The article first appeared on Arabic Literature in English.
Educational Bookshop in Jerusalem welcomed the small crowd that came to the launch of Chief Complaint on October 8, 2015 and acknowledged that the event was almost canceled.
The current escalation of violence in Jerusalem and around Palestine makes it hard to know what to do. We respect those who have lost their lives or are injured, and we want to dissuade others from going out into unsafe circumstances, but we also feel there is a kind of resistance we express when we press forward with regular life. In this case, we decided to press forward and were pleased to have 20 or so others who also pressed forward to join us for the event.
What follows is an edited version of my introductory remarks:
“I’m not sure why Dr. Hatim Kanaaneh honored me with the invitation to introduce him and his recent book, Chief Complaint. I can say that I fell in love with the idea of the book from the table of contents: ‘Chapter One, High Fever’; ‘Chapter Two, Chills’; ‘Chapter Three’ (my personal favorite), ‘Hair Loss’; and so on.
“As far as the text, you will find a combination of fact and fiction that builds off the idea of a chief complaint — what a patient states as the reason for a visit to the doctor seems, in this book, never to be the real reason. Dr. Hatim, who spent his career as a physician in his home village of Arrabeh in the Galilee, consolidated the voices, appearances, dreams, and flaws of patients he treated over decades, added in political and cultural detail, imagined some amusing twists, and wrote it all down in what are, as he admits, more like vignettes than plotted stories.
“What I enjoyed was that, like in real life, I learned as much from how these vignettes were told as I did from their content. My own adopted village is Kufr Manda, also in the Galilee, quite close in both distance and spirit to Dr. Hatim’s village of Arrabeh.
“In Kufr Manda you’ll find my 78-year old father-in-law, who is so spry that we once couldn’t find him in his greenhouse. We discovered, instead, that he was scaling the metal bars that hold up the plastic roofing. He has a long room that is the family’s greeting area, so that during the day there are always people coming in and out to visit or get or share information or perhaps to feast on one of my mother-in-law’s meals. Not long ago, I was reading on the couch next to him when my sister-in-law’s husband came in and told the Haj that his grandmother had won her court case and would finally get her share of inherited land, denied her by her brothers. As his grandmother was no longer alive, he needed to figure out how the property would be divided among the living heirs.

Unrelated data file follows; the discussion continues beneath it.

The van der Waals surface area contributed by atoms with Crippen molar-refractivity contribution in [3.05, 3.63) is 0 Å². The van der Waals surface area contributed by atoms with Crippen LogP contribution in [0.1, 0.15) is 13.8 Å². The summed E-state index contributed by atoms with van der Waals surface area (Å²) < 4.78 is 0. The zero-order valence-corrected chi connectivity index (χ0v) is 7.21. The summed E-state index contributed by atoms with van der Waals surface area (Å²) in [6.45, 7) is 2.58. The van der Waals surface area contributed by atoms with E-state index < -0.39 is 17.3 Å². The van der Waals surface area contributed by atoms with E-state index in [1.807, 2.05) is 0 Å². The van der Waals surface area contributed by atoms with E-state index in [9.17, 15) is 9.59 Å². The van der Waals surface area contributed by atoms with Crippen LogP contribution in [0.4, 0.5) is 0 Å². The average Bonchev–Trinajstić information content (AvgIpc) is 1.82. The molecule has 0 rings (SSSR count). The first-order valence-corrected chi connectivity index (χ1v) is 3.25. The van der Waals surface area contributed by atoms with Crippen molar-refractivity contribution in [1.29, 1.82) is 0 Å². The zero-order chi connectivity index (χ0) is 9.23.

“My father-in-law jumped up onto a chair and reached to the top of a bookshelf on which he kept daily things, like his comb and razor, and pulled down what looked like a small plastic wastebasket with rolls of paper sticking out. The old man and my brother-in-law rolled out the old blueprints and began discussing which plot had belonged to so-and-so, but was later divided among so-and-so and so-and so. It was very detailed.
“Later that night, I asked my husband why his father seemed to be in possession of the official blueprints showing land ownership in the village. It was a strange idea for me, a US citizen who generally assumes that official things should be in government institutions under the care of paid officials.
“‘Because people trust him,’ my husband explained, and the conversation was over.
“I tell this story as an example of the kinds of stories that Dr. Hatim relays in Chief Complaint. They are everyday stories of Palestinians who live in villages in the Galilee. They are the kinds of stories that are unremarkable to the people who live them but very rich to those of us who don’t.
“Dr. Hatim tells the stories in Chief Complaint with both an insider and outsider perspective. He not only brings you into a place where you could not otherwise go, but he also explains what you’re seeing and hearing. The explanations may be long or short, and even if you read them twice, you might not grasp all of it. But the prose is strong and beautiful even if you don’t understand all his references.
“When I told my father-in-law in Kufr Manda that I was reading a book by a doctor from Arrabeh, he said, ‘Humpf.’ I thought he hadn’t understood my poor Arabic so I told him again and asked if by chance he knew Dr. Hatim from Arrabeh and he replied with a straight face: ‘Twenty-five doctors graduated from Arrabeh this year alone. The percentage of doctors in Arrabeh is higher than anywhere else in the world.’
“‘Really?’ I asked.
“‘What do you think I’m doing? Eating seeds?’ which is his way of saying that although he only studied until fourth grade, he is no idiot and Dr. Hatim, book or not, is just another guy. I’ve often thought that someone should write down my father-in-law’s stories so they aren’t lost, and Dr. Hatim — despite not knowing my father-in-law — has done just that. By capturing the humanity and the humor, the wisdom and the parochialism, he has saved a vision of this generation of Palestinian village elders.
“If I have a criticism of the book, it’s that, when you finish reading this book about a village doctor and the characters he comes to know and love, you can be sure that you’ve only seen a part of what there is to know. This book begs for another to be written – not by a doctor but by a doctora. Dr. Hatim’s stories are rich and true and important, but so are those told among women. I look forward to reading that book, whoever may write it.
A video interview with Dr. Hatim about his book, Chief Complaint.